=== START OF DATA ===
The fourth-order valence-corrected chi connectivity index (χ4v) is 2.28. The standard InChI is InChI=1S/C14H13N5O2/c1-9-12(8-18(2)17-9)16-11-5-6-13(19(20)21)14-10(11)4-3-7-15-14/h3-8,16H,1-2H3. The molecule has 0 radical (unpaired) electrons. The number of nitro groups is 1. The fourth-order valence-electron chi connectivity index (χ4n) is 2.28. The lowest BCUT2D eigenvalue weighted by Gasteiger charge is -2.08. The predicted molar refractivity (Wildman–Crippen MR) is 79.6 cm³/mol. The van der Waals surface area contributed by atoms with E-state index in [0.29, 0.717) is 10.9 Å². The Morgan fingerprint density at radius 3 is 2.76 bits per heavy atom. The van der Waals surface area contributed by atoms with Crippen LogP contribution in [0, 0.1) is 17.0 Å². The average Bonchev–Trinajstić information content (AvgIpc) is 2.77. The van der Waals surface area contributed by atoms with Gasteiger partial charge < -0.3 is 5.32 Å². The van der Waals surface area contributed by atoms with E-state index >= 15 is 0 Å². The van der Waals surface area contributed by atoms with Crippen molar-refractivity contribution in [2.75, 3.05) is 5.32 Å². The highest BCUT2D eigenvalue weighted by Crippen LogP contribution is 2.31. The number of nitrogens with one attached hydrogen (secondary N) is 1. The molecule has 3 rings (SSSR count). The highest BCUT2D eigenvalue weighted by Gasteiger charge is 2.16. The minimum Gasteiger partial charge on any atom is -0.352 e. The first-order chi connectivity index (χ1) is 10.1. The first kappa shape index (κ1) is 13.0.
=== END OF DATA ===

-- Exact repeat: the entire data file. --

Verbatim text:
The fourth-order valence-corrected chi connectivity index (χ4v) is 2.28. The standard InChI is InChI=1S/C14H13N5O2/c1-9-12(8-18(2)17-9)16-11-5-6-13(19(20)21)14-10(11)4-3-7-15-14/h3-8,16H,1-2H3. The molecule has 0 radical (unpaired) electrons. The number of nitro groups is 1. The fourth-order valence-electron chi connectivity index (χ4n) is 2.28. The lowest BCUT2D eigenvalue weighted by Gasteiger charge is -2.08. The predicted molar refractivity (Wildman–Crippen MR) is 79.6 cm³/mol. The van der Waals surface area contributed by atoms with E-state index in [0.29, 0.717) is 10.9 Å². The Morgan fingerprint density at radius 3 is 2.76 bits per heavy atom. The van der Waals surface area contributed by atoms with Crippen LogP contribution in [0, 0.1) is 17.0 Å². The average Bonchev–Trinajstić information content (AvgIpc) is 2.77. The van der Waals surface area contributed by atoms with Gasteiger partial charge < -0.3 is 5.32 Å². The van der Waals surface area contributed by atoms with E-state index >= 15 is 0 Å². The van der Waals surface area contributed by atoms with Crippen molar-refractivity contribution in [2.75, 3.05) is 5.32 Å². The highest BCUT2D eigenvalue weighted by Crippen LogP contribution is 2.31. The number of nitrogens with one attached hydrogen (secondary N) is 1. The molecule has 3 rings (SSSR count). The highest BCUT2D eigenvalue weighted by Gasteiger charge is 2.16. The minimum Gasteiger partial charge on any atom is -0.352 e. The first-order chi connectivity index (χ1) is 10.1. The first kappa shape index (κ1) is 13.0.